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MADISON SQUARE TRAGEDY: THE MURDER OF STANFORD WHITE

By Rick Geary
80 6x9-inch pages
b/w
NBM hardcover
$15.99

MADISON-SQ-TRAGEDY.previewAnother in Geary's meticulously researched and elegantly rendered series, A Treasury of XXth Century Murders, this tidy volume rehearses the sensational murder of New York’s celebrity architect Stanford White on the evening of June 25, 1906. White’s murder was no mystery: scores of witnesses saw Harry K. Thaw shoot him while he was attending the open-air theater atop Madison Square Garden, a landmark building he had designed. The crime was followed by “the trial of the century,” in which Thaw’s wife, the gorgeous showgirl Evelyn Nesbit, related (in lurid detail) how White seduced and despoiled her (albeit before she was married), a despicable act that drove her husband to kill White to avenge her honor.

Geary begins his tale with short biographies of the three principals. White is revealed as a 50-something self-indulgent man-about-town with a taste for young women and a specially-designed boudoir in his apartment. Evelyn Nesbit is a young girl with no particular theatrical ambitions whose beauty nonetheless advances her career on the stage — initially, with the active encouragement of her mother. Harry Thaw is a spoiled rich boy whose use of drugs exacerbates the weaknesses in his personality.

In his unique restrained, step-by-step manner, Geary traces the activities of the trio on the night of the murder; and with equal care, he briefly covers each of the three trails that finally resulted in Thaw being declared sane and acquitted of all charges. In the remainder of the book, Geary tells what happened to Thaw, whose violent lifestyle continued to earn him headlines until he died in 1947, and to Evelyn, who survived a miserable existence largely by exploiting her fame.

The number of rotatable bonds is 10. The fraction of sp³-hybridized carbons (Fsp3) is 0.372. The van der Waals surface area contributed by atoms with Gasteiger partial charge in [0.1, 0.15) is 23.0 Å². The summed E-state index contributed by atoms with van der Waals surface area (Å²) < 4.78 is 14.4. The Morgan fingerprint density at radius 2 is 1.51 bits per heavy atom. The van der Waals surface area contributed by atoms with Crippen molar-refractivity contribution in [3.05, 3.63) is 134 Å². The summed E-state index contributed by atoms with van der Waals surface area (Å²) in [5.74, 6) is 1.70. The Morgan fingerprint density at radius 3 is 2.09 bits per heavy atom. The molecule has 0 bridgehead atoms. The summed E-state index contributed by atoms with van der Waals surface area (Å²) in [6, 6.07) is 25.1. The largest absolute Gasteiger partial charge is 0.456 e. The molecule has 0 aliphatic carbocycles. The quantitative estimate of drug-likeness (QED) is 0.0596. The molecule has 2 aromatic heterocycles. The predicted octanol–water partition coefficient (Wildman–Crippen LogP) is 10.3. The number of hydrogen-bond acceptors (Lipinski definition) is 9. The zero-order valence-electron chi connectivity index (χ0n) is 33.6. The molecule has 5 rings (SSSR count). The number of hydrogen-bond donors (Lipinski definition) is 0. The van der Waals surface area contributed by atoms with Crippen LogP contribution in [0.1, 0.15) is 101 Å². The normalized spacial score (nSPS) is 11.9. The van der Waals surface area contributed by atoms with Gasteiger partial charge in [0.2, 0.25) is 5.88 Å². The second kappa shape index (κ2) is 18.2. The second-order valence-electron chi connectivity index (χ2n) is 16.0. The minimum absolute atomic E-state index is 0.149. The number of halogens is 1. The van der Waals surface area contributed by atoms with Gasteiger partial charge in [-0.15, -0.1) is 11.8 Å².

Evelyn, by the way, is the inspiration for Charles Dana Gibson’s famed “The Eternal Question,” a portrait in which Nesbit’s hair-do forms a question mark. She is also indirectly responsible for advancing the cartooning career of Nell Brinkley whose first assignment after her 1907 arrival in New York to take a job with the Hearst’s New York Evening Journal was to cover the trial and testimony of the beautiful young woman. And Brinkley was very good at drawing beautiful young women. (All of the Brinkley story is unfolded in the Usual Place, RCHarvey.com, Rants & Raves, Opus 253.)

Geary’s careful drawings are the perfect accompaniment to his narrative style. In his pictures of the actors in the drama, he often depicts them as nearly emotionless automatons, their faces as deadpan as his narrative. His fastidious linear shading suggests tintype imaging, imparting to the tale a period aura. Just seeing how he models figures and faces with simple lines offers one of the great treats available in the study of the visual arts. As a concluding sample, here are some of his pages.

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For more Rants & Raves with its comics news and reviews, gossip and cartooning lore, visit www.RCHarvey.com

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